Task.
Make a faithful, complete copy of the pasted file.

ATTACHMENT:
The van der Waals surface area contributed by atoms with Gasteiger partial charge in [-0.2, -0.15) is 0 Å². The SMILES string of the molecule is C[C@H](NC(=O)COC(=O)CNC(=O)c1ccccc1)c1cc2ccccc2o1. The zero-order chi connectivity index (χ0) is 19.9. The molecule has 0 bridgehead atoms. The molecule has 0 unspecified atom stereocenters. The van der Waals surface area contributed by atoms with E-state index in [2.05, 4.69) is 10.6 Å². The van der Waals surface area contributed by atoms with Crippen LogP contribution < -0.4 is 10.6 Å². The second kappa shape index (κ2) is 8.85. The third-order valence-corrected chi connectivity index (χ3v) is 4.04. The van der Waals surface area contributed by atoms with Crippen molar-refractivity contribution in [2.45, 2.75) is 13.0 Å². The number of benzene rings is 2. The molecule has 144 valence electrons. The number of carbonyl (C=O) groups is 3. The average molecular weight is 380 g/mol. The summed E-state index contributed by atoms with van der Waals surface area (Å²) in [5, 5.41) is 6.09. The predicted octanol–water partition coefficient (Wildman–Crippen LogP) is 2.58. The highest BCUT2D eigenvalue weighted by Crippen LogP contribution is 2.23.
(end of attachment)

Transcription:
The van der Waals surface area contributed by atoms with Gasteiger partial charge in [-0.2, -0.15) is 0 Å². The SMILES string of the molecule is C[C@H](NC(=O)COC(=O)CNC(=O)c1ccccc1)c1cc2ccccc2o1. The zero-order chi connectivity index (χ0) is 19.9. The molecule has 0 bridgehead atoms. The molecule has 0 unspecified atom stereocenters. The van der Waals surface area contributed by atoms with E-state index in [2.05, 4.69) is 10.6 Å². The van der Waals surface area contributed by atoms with Crippen LogP contribution < -0.4 is 10.6 Å². The second kappa shape index (κ2) is 8.85. The third-order valence-corrected chi connectivity index (χ3v) is 4.04. The van der Waals surface area contributed by atoms with Crippen molar-refractivity contribution in [2.45, 2.75) is 13.0 Å². The number of benzene rings is 2. The molecule has 144 valence electrons. The number of carbonyl (C=O) groups is 3. The average molecular weight is 380 g/mol. The summed E-state index contributed by atoms with van der Waals surface area (Å²) in [5, 5.41) is 6.09. The predicted octanol–water partition coefficient (Wildman–Crippen LogP) is 2.58. The highest BCUT2D eigenvalue weighted by Crippen LogP contribution is 2.23.